I didn’t think much about it.”
“Do you know anything about my mother-other-other?”
Chanted the musician across the hall.
“No-o-o,” was the response,
“I only know-o that my mother-other
Didn’t know your mother-other, ever in her li-ife,
But I do-oo remember-ember that the folks at that Ho-o-me
Had some things that used to belong-long
To your mother-other.
And they are packed away-way somewhere in the house.
I guess they are in the attic-attic,
But of course I don’t know-o.
“Once I saw-aw a picture of your mother-other
But I don’t remember-ember
What she looked like, looked like-looked like.
Don’t you wi-ish your mother wasn’t dead?
If you had a mother-other
I could go to your hou-ouse
And your mother-other
Would let us play together-ether.”
“Yes, yes, she would,” Marian’s voice chimed in,
“She would let us play-ay
All the day-ay.
And sometimes I thi-ink my mother is ali-ive,
And if she is, won’t I be gla-ad.
If I do find my mother-other
And I go to live with her-er,
Why, may be your mother-other will die-i
And then you can come and live with u-us
And won’t that be gay-ay.
You never know what’s going to happen in this world.”
“What kind of a song are you singing?” called Aunt Amelia.
“Opera house music,” replied Marian, who feared that concerts were over
for the season when she heard the question.
“I thought,” responded Aunt Amelia, “that a lunatic asylum was turned
loose. Don’t let me hear another sound to-night.”
The musicians laughed softly, and there were no more solos that evening.
The following day Ella and Aunt Amelia went visiting and in the middle
of the forenoon, when Tilly was busily working in the kitchen, Marian
climbed the attic stairs with determination in her eye. An old portrait
of George Washington on the wall at the landing seemed to question
her motives. “Don’t worry, Mr. Washington,” remarked the child, “I’m
not going to tell a lie, but sir, I’m looking for my mother and I’m
going to find her if she’s here.” Marian gazed steadily at the face in
the old oaken frame, and meeting with no disapproval there, passed on,
leaving the Father of her Country to guard the stairway.
There were numerous trunks, boxes, barrels and an old sea-chest in the
attic. Marian hesitated a moment before deciding to try the yellow
chest. Her knees shook as she lifted the cover. At first she was
disappointed; there seemed to be nothing but blankets in the chest.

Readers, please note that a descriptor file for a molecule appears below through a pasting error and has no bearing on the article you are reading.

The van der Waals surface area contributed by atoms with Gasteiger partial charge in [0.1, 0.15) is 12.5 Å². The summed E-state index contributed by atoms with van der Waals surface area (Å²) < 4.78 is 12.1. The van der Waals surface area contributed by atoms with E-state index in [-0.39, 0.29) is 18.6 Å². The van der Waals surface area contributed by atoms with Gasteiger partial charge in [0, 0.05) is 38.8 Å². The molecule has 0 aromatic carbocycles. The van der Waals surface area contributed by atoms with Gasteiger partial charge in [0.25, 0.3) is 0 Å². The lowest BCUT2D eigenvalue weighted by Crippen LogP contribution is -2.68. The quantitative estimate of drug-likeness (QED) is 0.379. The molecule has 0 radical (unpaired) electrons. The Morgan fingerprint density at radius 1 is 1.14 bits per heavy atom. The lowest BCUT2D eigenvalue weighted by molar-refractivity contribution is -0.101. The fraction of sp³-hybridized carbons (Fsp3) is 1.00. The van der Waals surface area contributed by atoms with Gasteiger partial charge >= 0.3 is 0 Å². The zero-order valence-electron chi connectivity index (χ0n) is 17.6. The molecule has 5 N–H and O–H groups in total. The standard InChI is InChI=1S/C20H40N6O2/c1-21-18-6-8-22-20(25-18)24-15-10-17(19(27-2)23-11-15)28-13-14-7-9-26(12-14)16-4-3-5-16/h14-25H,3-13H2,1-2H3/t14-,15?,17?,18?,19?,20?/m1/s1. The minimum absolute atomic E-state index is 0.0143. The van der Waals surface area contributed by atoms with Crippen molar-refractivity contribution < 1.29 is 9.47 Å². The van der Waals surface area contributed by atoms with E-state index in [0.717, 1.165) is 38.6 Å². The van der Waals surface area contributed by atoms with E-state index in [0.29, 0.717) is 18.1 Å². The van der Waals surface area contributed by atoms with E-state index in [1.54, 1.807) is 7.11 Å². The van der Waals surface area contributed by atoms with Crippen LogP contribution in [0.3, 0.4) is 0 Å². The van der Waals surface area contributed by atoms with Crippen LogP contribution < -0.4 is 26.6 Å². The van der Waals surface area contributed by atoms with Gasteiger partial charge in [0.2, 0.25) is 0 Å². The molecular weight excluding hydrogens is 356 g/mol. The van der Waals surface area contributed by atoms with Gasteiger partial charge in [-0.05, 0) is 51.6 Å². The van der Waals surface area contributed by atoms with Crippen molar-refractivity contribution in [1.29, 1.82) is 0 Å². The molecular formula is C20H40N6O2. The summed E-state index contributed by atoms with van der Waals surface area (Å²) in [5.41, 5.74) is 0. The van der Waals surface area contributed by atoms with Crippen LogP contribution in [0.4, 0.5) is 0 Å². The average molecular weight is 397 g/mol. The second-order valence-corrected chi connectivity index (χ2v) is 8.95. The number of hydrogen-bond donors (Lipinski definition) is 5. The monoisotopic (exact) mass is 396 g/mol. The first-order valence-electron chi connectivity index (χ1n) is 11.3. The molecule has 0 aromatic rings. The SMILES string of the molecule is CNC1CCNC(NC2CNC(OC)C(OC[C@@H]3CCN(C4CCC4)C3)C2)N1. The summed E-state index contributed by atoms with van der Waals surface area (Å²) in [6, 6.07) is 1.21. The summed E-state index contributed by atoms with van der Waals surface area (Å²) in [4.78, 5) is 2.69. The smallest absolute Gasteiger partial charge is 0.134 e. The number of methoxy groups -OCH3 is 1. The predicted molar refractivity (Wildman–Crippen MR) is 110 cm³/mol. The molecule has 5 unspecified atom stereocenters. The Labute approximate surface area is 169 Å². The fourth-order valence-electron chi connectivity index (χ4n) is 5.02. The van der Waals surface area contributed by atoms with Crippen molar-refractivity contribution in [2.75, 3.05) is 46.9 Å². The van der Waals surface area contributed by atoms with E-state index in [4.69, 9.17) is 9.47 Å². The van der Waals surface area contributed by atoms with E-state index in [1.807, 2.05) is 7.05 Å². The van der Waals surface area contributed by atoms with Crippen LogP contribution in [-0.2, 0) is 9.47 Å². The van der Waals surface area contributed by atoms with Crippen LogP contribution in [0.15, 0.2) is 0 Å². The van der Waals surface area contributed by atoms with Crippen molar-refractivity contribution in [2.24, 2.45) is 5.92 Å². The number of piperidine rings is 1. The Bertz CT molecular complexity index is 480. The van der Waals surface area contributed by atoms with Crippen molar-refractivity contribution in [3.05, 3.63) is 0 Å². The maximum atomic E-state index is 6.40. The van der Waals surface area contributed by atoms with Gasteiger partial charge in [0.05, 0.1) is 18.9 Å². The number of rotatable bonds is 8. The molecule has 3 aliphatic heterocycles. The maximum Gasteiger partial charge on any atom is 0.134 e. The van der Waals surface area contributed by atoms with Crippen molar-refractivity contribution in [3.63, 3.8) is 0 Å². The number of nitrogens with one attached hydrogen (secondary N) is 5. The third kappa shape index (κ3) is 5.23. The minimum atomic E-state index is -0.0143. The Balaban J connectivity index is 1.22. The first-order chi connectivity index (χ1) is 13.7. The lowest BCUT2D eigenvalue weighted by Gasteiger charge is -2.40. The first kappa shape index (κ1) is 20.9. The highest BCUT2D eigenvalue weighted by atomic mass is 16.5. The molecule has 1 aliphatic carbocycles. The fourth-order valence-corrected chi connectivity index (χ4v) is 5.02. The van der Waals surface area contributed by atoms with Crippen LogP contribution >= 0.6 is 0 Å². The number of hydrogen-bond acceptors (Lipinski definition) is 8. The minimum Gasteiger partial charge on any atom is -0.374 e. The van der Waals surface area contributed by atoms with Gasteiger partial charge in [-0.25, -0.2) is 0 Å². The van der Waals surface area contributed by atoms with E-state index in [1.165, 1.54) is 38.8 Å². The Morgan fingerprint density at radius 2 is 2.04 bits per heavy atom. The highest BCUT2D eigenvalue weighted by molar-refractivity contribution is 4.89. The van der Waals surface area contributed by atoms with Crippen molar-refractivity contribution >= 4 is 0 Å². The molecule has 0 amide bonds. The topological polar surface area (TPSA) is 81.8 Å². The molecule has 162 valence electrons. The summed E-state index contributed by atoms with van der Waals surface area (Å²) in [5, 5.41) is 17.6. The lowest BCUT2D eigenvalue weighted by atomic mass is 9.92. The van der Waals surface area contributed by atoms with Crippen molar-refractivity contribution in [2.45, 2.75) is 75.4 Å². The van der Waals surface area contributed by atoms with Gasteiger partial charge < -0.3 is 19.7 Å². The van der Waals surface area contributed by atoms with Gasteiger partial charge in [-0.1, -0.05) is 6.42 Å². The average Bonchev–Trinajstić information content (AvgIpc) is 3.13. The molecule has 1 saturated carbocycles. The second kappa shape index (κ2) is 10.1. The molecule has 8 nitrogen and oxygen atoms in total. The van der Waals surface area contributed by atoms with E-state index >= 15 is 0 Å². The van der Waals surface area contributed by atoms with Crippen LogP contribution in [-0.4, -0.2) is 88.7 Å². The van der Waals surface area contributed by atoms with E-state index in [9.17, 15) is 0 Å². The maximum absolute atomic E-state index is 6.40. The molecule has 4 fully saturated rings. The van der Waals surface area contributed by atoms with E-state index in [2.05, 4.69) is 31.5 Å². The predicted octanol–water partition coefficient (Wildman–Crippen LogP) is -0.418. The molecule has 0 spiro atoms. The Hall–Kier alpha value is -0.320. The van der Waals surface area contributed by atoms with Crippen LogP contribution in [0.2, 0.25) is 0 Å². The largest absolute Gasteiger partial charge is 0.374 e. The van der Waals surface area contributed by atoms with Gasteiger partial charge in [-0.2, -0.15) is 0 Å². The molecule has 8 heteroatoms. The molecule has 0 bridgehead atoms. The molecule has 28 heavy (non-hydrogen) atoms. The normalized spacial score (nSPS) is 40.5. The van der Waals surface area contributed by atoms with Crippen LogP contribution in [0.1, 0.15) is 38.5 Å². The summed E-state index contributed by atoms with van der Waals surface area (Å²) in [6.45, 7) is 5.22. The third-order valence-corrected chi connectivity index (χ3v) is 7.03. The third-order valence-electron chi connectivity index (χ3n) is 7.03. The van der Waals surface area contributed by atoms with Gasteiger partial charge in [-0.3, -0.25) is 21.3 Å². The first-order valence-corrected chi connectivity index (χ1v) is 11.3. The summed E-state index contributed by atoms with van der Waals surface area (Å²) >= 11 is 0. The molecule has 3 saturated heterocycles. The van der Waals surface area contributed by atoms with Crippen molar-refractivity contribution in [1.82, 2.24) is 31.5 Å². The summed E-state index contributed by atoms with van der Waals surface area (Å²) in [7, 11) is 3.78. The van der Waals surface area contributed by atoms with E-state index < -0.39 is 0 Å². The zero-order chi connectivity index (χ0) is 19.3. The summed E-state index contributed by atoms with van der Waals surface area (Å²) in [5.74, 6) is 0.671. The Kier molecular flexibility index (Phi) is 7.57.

Then a bit of blue silk peeping from beneath the blankets caught her
eye and Marian knew she was searching in the right place. From the
depths of the chest she drew forth a bundle, unfolded it and beheld a
beautiful gown of pale blue silk, trimmed with exquisite lace. Tears
filled her eyes as she touched the shimmering wonder. She had never
seen anything like it.
“This was my mother’s,” she whispered, and kissed the round neck as
she held the waist close in her arms. “She wore it once, my mother.”
Marian would gladly have looked at the dress longer but time was
precious and there was much to see. Embroidered gowns of purest white,
bright sashes and ribbons were there, and many another dainty belonging
of the woman whose name was never mentioned in the presence of her
child. In a carved ivory box, were jewels. Marian closed it quickly,
attracted by a bundle at the bottom of the chest. She had found it at
last. The picture of her mother. It was in an oval frame, wrapped in a
shawl of white wool.
“Oh, if I had her, if she could only come to me,” cried Marian, as the
lovely face became her own. Though the child might never again see the
picture, yet would it be ever before her.
When she dared stay in the attic no longer, Marian kissed the picture,
wrapped it in the white shawl and laid it tenderly away. As she did so
she noticed for the first time a folded newspaper on the bottom of the
chest. Inside the paper was a small photograph. Marian tiptoed to the
attic stairs and listened a moment before she looked at the photograph.
Then she uttered a low exclamation of delight. There was no doubt that
the face in the oval frame was her mother’s, for the small picture was
a photograph of Marian’s father and a beautiful woman. “It’s the same
head,” whispered the child, “and oh, how pretty she is. I am so glad
she is my mother!
“I wonder what they saved an old newspaper so carefully for?” continued
Marian. “Maybe I had better look at it. What does this mean? ‘Claimed
by Relatives,’ who was claimed, I wonder? Oh! I was! Now I’ll find out
all I want to know because, only see how much it tells!”
Marian laid the photograph down and read the article from beginning
to end. She didn’t see George Washington when she passed him on the
landing on the way down-stairs and for the rest of the day the child
was so quiet every one in the house marveled. There were no concerts
that evening. The leading soprano had too much on her mind. The
following morning Marian sharpened her lead pencil and opened her
diary. After looking for a moment at the white page she closed the book.
“No use writing down what you are sure to remember,” she remarked, “and
besides that, it is all too sad and finished. I am going outdoors and
have some fun.” Marian was in the back yard watching a cricket, when
Ella sauntered down the path singing, “Good-morning, Merry Sunshine.”
“Where are you going, sweetheart?” called her mother from the kitchen
“Just down here by the fence to get some myrtle leaves,” Ella replied
and went on singing.
Marian bent over the cricket nor did she look up although Ella gave her
surprising information as she passed.
“If I were you, Miss Marian Lee,
I’ll tell you what I’d do,
I’d pack my doll and everything I wanted to take with me,
Because in the very early morning,
You’re surely going away
To a country town where you will stay
Until school begins again.
“I knew they were going to send you somewhere,
But I didn’t know just when,
Until I just now heard my father and mother
Both talking all about it.
I know you’ll have a pretty good time,
I wish I were going too,
But maybe you’ll find some girls to play with,
I’m sure I hope you do.”
Marian smiled but dared not reply, especially as the singer broke
down and laughed and Aunt Amelia knew there were no funny lines in
“Good-morning, Merry Sunshine.”
The hint was enough. Marian straightened her affairs for a journey and
a long absence from home.